A cold November day obviously wasn't the time for canal boats to be out and about, but every so often I would come across a little cluster of moored boats, some of them apparently in use.

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Smoke from the chimney

As I came along to the Falkirk Wheel a heron almost insisted on having its photo taken, standing posing on the near bank with a clear reflection in the water behind it.

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Posing heron

The Wheel is the other great landmark of the canal, built to relink the two canals when the Union Canal was reopened as a Millenium project. It's impressive, and unique - the only boat lift of its kind in the world - and has been very good for the canals (but it's all a bit modern for me!).

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The Falkirk wheel

I went up to the visitor centre to the toilets, anyway, and stayed to eat my lunch on a nice warm bench with a heater underneath, because there had been a shortage of benches beside the canal.

I was now back on the usual coast to coast walking route - and more or less out of the towns, which possibly made more difference. ^But this was an attractive stretch, water and trees and good towpath and occasional ducks, and I enjoyed the feeling of coming out into the countryside.

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Round the bend

It was interesting to see how much the canals foreshadowed later transport routes - this section doesn't stick quite as closely to the railway - or vice versa - as the Union canal does to the railway between Edinburgh and Falkirk, but just here they were shadowing each other quite closely.

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Rail and water

On this stretch I finally passed the first - and only - people of the day moving on the canal, in a rather colourful boat which clashed a bit with the late autumn colours all around.

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Boat on the move

Bonnybridge briefly provided houses again, with a garden running down to the towpath, and then another empty stretch led on to the first lock since the wheel, and a once imposing house now falling into ruin.

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Swans and lock

Two bridges crossed the canal close together, one carrying a very minor road, and then one carrying the M80 - it's always an odd experience to look along a motorway from somewhere else.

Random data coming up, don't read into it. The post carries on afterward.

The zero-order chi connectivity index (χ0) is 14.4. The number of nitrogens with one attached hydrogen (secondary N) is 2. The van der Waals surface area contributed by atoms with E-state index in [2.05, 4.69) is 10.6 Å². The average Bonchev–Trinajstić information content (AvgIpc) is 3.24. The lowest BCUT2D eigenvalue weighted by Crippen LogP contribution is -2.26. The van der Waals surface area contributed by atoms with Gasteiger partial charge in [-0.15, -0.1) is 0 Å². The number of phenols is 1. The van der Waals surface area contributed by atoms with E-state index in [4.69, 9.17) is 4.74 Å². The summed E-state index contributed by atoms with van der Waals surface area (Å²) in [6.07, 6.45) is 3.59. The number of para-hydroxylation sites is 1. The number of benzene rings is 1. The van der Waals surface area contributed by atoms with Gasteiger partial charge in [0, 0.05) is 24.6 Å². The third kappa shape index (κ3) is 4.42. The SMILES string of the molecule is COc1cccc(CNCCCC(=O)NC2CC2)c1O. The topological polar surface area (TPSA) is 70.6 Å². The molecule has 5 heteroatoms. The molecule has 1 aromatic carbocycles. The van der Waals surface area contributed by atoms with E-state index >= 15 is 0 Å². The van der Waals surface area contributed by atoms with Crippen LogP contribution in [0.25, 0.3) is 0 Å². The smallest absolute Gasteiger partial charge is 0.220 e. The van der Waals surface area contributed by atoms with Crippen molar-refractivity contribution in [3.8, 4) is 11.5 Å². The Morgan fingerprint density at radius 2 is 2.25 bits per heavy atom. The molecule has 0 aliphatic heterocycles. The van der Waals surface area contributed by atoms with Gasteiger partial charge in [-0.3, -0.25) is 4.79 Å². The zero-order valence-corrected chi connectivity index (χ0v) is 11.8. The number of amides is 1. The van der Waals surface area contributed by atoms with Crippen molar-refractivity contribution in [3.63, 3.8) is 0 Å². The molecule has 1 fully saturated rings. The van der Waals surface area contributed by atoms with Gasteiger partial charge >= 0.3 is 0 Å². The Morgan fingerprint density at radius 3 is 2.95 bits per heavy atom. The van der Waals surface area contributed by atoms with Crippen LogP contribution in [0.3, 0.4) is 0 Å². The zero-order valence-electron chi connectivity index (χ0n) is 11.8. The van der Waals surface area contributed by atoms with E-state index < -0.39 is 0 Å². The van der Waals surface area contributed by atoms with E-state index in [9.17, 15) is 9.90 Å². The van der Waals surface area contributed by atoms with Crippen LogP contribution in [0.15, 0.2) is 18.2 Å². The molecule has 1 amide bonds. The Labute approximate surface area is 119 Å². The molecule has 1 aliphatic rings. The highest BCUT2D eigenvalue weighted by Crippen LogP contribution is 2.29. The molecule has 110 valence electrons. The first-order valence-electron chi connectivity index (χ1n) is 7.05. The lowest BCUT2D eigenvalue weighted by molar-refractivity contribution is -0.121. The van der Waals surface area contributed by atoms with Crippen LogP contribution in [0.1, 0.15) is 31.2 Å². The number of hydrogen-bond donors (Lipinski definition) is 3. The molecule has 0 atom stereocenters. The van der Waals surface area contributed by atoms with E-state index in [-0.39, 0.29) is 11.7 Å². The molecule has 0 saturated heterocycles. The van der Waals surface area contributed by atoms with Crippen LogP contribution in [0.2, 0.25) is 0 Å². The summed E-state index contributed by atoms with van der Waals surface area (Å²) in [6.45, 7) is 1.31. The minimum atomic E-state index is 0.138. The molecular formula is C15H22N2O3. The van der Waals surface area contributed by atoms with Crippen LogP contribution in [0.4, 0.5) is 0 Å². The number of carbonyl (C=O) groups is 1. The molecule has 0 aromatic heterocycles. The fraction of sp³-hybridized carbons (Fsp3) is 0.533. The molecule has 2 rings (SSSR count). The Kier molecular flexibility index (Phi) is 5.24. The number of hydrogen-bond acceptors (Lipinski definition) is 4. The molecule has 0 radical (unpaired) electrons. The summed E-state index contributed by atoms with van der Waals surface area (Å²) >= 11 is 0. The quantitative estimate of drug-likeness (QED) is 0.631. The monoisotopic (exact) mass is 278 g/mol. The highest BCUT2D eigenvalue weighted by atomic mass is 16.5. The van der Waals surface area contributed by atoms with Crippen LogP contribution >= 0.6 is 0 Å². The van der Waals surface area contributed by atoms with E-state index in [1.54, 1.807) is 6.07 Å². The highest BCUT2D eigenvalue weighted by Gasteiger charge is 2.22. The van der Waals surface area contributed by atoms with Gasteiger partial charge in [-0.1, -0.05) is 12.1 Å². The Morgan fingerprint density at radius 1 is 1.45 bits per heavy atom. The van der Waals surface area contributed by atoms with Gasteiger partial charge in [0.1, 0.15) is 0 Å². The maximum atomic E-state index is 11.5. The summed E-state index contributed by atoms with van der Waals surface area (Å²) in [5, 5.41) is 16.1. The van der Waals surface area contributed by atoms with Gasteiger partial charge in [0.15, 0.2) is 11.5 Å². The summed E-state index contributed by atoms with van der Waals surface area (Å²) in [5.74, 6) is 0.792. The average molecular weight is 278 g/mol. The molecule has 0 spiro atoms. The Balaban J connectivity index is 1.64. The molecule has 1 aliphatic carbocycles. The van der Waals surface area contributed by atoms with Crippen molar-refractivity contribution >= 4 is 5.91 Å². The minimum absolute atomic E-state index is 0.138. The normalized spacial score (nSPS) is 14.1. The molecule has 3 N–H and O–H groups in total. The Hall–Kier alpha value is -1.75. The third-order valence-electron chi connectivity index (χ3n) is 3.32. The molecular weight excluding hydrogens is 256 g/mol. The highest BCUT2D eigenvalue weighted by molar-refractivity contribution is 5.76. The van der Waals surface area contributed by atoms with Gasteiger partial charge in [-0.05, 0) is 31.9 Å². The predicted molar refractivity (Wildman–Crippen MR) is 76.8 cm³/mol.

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Motorway bridge

I had meant to carry on as far as Auchinstarry Marina, which was near Croy station and would make it easy to pick up again from the same point, but after the detour at the Kelpies end I knew I wasn't going to make it that far in the light, and, dark or light, wasn't going to make it in time for the next bus, so that I would face either a dark walk down to the station or a long cold wait. So an alternative was necessary - I knew I could pick up the bus anywhere along the road from Bonnybridge into Kilsyth, it was just working iut where was easiest

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Fading light

I left the canal at a place called Wyndford Lock just to the west of Banknock, where a minor road crossed it - more of a landmark than I expected, with a tiny cluster of buildings and a junction of cycle paths.

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Wyndford lock

I wasn't very sure of the bus times, but I didn't think I could have missed it, although I started to doubt that as I waited longer than I expected - the bus eventually came along quite late. But the timing was fine at the station end, as I walked off the bus, across the unfenced platform, and into the open door of a train.

Re: Forth and Clyde canal - the Kelpies to Banknock

PostPosted: Fri Apr 05, 2019 8:23 pm
by gammy leg walker
It's a nice walk that one, I stay in Banknock and regularly walk that section of canal with my dogs

Re: Forth and Clyde canal - the Kelpies to Banknock

PostPosted: Sun Apr 07, 2019 12:29 am
by rohan
I'm not sure if you were aware of it when you stopped but Wyndford Lock is just 1/2 mile the east of the Watershed of Scotland so a very appropriate place to stop. It is the 2nd lowest place on the Watershed (46m), the lowest being where it crosses The Great Glen near Laggan Locks (35m). Apologies if you already knew this.

Re: Forth and Clyde canal - the Kelpies to Banknock

PostPosted: Sun Apr 07, 2019 2:56 pm
by Sgurr
Lovely heron picture